Pharmaguy's Insights Into Drug Industry News
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Pharmaguy's Insights Into Drug Industry News
Pharmaguy curates and provides insights into selected drug industry news and issues.
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PC: Patient-Centricity or Merely Politically Correct? That is the Question

PC: Patient-Centricity or Merely Politically Correct? That is the Question | Pharmaguy's Insights Into Drug Industry News |

It is time that pharma started prioritising patient-centricity activities, so that the concept becomes something that patients notice and benefit from, rather than just a mantra


The mantra of patient-centricity has unquestionably become ubiquitous within pharma, and there can be few marketers in the industry who are not striving to understand the concept and turn it into something which in reality will make a beneficial difference for patients. But just how successful has that effort been so far - and what does pharma need to do to turn the aspiration for true patient-centricity into reality?


At its most basic, patient-centricity is about a duty to inform patients and their caregivers about their condition and the subsequent treatment. By providing patient-friendly support materials at key touchpoints and extending their efforts to understand, and go some way to meet, the patient's emotional or social support needs, pharma can help secure better adherence and better disease management.


If successful, this is undoubtedly a win:win for both pharma and patients - if they join and stay on the treatment pathway, they stand the best chance of improving their condition, and pharma will see a commercial benefit too.


Beyond this basic involvement in better communication comes the concept of patient engagement (another buzz word much used but not so well understood). Patients are being brought into the marketing process across the whole treatment journey. Often patient support organisation relationships are nurtured, and in some cases internal patient advocacy roles are created, by pharma in order to understand patients' unmet needs' from first symptoms through diagnosis, to ongoing management.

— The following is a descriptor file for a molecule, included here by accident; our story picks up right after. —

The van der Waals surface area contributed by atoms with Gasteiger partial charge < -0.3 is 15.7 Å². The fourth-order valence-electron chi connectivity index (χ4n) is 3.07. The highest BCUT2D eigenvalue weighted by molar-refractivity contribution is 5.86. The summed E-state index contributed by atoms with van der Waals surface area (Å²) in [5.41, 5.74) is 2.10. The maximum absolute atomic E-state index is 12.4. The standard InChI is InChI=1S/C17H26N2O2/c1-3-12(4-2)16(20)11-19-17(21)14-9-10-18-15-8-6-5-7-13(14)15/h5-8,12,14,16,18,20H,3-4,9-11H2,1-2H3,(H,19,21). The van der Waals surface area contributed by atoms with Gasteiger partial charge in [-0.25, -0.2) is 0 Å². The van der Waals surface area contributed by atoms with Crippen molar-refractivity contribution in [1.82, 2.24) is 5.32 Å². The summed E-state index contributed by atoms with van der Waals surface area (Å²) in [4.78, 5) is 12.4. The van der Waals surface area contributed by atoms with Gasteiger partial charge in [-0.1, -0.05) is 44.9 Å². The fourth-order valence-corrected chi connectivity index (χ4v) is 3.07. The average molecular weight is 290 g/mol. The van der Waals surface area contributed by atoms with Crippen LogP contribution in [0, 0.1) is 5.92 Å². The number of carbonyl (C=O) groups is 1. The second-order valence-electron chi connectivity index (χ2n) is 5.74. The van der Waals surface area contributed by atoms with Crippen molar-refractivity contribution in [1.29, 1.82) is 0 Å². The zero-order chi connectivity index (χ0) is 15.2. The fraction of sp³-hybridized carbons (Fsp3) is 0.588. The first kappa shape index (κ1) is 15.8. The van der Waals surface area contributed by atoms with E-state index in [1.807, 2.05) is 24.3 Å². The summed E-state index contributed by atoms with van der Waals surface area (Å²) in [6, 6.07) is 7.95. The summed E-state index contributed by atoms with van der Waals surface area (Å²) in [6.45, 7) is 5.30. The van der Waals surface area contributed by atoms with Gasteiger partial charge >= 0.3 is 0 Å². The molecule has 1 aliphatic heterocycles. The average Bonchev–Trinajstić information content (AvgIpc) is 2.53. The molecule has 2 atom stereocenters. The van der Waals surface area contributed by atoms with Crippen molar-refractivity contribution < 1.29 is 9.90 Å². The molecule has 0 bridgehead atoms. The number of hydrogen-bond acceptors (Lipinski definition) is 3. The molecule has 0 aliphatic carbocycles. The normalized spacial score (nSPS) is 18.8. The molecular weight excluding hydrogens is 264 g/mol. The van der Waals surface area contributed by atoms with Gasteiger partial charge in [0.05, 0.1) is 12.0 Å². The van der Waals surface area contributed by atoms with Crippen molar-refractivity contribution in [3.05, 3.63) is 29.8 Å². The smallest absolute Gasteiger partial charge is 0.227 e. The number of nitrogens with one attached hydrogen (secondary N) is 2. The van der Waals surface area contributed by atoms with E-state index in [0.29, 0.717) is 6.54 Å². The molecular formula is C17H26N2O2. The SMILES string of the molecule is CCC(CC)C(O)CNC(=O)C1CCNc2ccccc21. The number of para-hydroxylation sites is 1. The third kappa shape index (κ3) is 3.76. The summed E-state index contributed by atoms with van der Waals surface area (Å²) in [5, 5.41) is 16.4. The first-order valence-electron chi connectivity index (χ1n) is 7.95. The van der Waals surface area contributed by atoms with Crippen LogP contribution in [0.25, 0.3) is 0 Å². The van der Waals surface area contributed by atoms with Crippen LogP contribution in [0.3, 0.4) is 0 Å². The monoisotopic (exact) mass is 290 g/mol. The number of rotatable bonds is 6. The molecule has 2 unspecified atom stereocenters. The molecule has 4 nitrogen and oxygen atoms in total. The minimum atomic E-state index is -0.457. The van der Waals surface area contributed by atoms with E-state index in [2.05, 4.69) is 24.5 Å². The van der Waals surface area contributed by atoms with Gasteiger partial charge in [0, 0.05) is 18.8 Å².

The evidence would suggest that the influence of the patient is still not really understood - or at least fully taken on board - by pharma companies. Despite the explosion in patient research that has taken place, all too often the findings are not awarded as much weight as the HCP findings - because the strategic value of the patient voice has not been grasped. This is merely paying lip service to 'patient-centricity'.


So is patient-centricity working well? Is it totally embedded within what pharma does? Or is it another 'buzz word concept' that at best is being partially and patchily implemented?


Further Reading:

  • “Is Patient-Centric’ Just Another Pharma Marketing Buzzword?;
  • “#Pharma's ‘Patient Centricity’ Pays Off: Patient Groups Mum on Drug Costs”;
  • “Anne Beale – one of the first Chief Patient Officer in Pharma - Discusses The Three Pillars of Sanofi's Patient-Centric Strategy”;
  • “Novartis Respects the Patient Perspective and Pays for It Too”;
  • “Patients' Views Matter: Can Pharma Be There for Them When Needed vs Whenever?”;
  • “Are Pharma Marketers Really Responsible for ‘Patient Centricity/Engagement?’";
  • "Are #Pharma Medical Departments Responsible for 'Patient Engagement?'";
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Pharma Marketing Blog: Novartis Respects the Patient Perspective and Pays for It Too! But Is It Absolutely Transparent?

Pharma Marketing Blog: Novartis Respects the Patient Perspective and Pays for It Too! But Is It Absolutely Transparent? | Pharmaguy's Insights Into Drug Industry News |

On, David Palacios, Head of Global Patient Relations, and Sanja Njegic, Head of Patient Advocacy & Relations in Europe at Novartis, explain how their company has moved from working with doctors and payers to working directly with patients. The interview was recorded at Eyeforpharma Barcelona 2016.

“We developed last year what we call the 'patient declaration,' which is a public statement about what patients can expect from us,” said Palacios. “It is an internal and external commitment. By having this document everybody in the company needs to work seriously to honor what we said in the patient declaration. That has triggered a lot of discussion internally.”

Some of that discussion must have been around "transparency" with regard to compensating patients -- especially patient bloggers and patient advocates -- for their opinion, much like pharma has traditionally paid physician Key Opinion Leaders (KOLs) for their opinions. Did that discussion result in any relevant disclosure in the "patient declaration?


Find out here.

Pharma Guy's curator insight, July 23, 2016 9:40 AM